The Fitzwilliam Substation in Fitzwilliam New Hampshire was producing tonal noise that was objectionable to neighbors. The town of Fitzwilliam contracted David Coate Consulting (DCC) to assess the severity of the noise issue and recommend appropriate mitigation measures. The photograph above shows the cantilevered sound wall (during construction) designed by David Coate Consulting and Burns & McDonnell Engineering.
Figure 1 shows tonal substation noise measured (pre-sound wall) at a neighbor's house in the vicinity of the substation. The tonal peaks are as much as 15 dB higher than sound pressure levels at adjacent frequency bands. The Environmental Protection Agency (EPA) defines “Pure Tone” as the following: “Any sound which can be distinctly heard as a single pitch or a set of single pitches. For the purposes of this ordinance, a pure tone shall exist if the one-third octave band sound pressure level in the band with the tone exceeds the arithmetic average of the sound pressure levels of the two contiguous one-third octave bands by 5 dB for center frequencies of 500 Hz and above and by 8 dB for center frequencies between 160 Hz and 400 Hz and by 15 dB for center frequencies less than or equal to 125 Hz.” (US EPA Model Noise Ordinance, 1979). Using the 2:20 am data as an example and performing the previously cited calculation, the 250 Hz tone exceeds the arithmetic average of its adjacent bands by 12 dB, well in excess of the 8 dB EPA pure tone definition.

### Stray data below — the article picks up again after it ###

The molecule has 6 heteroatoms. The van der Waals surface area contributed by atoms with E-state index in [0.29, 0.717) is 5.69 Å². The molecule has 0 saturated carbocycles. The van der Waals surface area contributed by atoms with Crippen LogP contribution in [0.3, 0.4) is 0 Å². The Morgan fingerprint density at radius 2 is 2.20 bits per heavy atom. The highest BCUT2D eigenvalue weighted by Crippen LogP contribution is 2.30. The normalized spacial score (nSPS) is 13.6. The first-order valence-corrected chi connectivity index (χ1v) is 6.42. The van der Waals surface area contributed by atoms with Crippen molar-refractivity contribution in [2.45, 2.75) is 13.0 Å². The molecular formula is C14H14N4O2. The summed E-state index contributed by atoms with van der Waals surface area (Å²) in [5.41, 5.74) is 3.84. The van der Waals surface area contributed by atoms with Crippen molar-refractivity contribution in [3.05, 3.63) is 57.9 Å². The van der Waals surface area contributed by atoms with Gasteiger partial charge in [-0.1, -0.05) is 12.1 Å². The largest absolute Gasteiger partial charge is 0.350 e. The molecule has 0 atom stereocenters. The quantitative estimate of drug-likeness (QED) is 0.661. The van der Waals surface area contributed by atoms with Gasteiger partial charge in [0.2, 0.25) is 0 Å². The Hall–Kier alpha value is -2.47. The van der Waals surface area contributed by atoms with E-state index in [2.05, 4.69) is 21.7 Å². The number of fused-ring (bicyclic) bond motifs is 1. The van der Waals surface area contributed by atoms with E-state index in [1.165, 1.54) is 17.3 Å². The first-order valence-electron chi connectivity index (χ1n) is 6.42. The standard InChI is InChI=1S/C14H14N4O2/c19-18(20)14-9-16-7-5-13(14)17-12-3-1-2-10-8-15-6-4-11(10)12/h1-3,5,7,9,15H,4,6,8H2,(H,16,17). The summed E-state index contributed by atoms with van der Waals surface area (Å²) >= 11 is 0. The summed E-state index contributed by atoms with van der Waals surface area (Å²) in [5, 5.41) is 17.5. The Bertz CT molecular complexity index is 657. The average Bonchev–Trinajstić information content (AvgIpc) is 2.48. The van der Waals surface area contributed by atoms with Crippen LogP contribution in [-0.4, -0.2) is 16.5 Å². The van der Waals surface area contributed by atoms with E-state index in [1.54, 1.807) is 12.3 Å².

Figure 2 shows CADNA modeling of a three-sided sound wall and the shielding effects that would benefit residents adversely impacted by transformer noise.
Pre- and post sound wall noise measurements by the acoustical consultants showed that the actual noise reduction of the wall was approximately 10 dBA at affected residences- in agreement with the CADNA modeling. The large reduction in transformer noise afforded by the sound wall has resulted in acceptable noise levels for residents in the area.